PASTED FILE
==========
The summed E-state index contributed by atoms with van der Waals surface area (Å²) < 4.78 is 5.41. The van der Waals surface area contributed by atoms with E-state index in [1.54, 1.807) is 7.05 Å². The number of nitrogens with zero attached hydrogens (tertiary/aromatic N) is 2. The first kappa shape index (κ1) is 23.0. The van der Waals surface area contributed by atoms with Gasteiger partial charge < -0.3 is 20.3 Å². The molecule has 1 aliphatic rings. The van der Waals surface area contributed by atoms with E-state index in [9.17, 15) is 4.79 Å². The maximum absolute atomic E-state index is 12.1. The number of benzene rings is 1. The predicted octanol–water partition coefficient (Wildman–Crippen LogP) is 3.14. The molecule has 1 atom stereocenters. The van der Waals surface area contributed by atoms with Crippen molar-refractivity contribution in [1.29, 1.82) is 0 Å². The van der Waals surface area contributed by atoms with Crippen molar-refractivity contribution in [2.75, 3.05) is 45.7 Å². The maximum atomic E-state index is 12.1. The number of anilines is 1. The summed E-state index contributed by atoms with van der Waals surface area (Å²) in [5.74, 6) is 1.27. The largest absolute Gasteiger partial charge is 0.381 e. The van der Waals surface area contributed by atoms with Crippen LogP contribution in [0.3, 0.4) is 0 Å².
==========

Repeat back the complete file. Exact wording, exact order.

The summed E-state index contributed by atoms with van der Waals surface area (Å²) < 4.78 is 5.41. The van der Waals surface area contributed by atoms with E-state index in [1.54, 1.807) is 7.05 Å². The number of nitrogens with zero attached hydrogens (tertiary/aromatic N) is 2. The first kappa shape index (κ1) is 23.0. The van der Waals surface area contributed by atoms with Gasteiger partial charge < -0.3 is 20.3 Å². The molecule has 1 aliphatic rings. The van der Waals surface area contributed by atoms with E-state index in [9.17, 15) is 4.79 Å². The maximum absolute atomic E-state index is 12.1. The number of benzene rings is 1. The predicted octanol–water partition coefficient (Wildman–Crippen LogP) is 3.14. The molecule has 1 atom stereocenters. The van der Waals surface area contributed by atoms with Crippen molar-refractivity contribution in [1.29, 1.82) is 0 Å². The van der Waals surface area contributed by atoms with Crippen molar-refractivity contribution in [2.75, 3.05) is 45.7 Å². The maximum atomic E-state index is 12.1. The number of anilines is 1. The summed E-state index contributed by atoms with van der Waals surface area (Å²) in [5.74, 6) is 1.27. The largest absolute Gasteiger partial charge is 0.381 e. The van der Waals surface area contributed by atoms with Crippen LogP contribution in [0.3, 0.4) is 0 Å².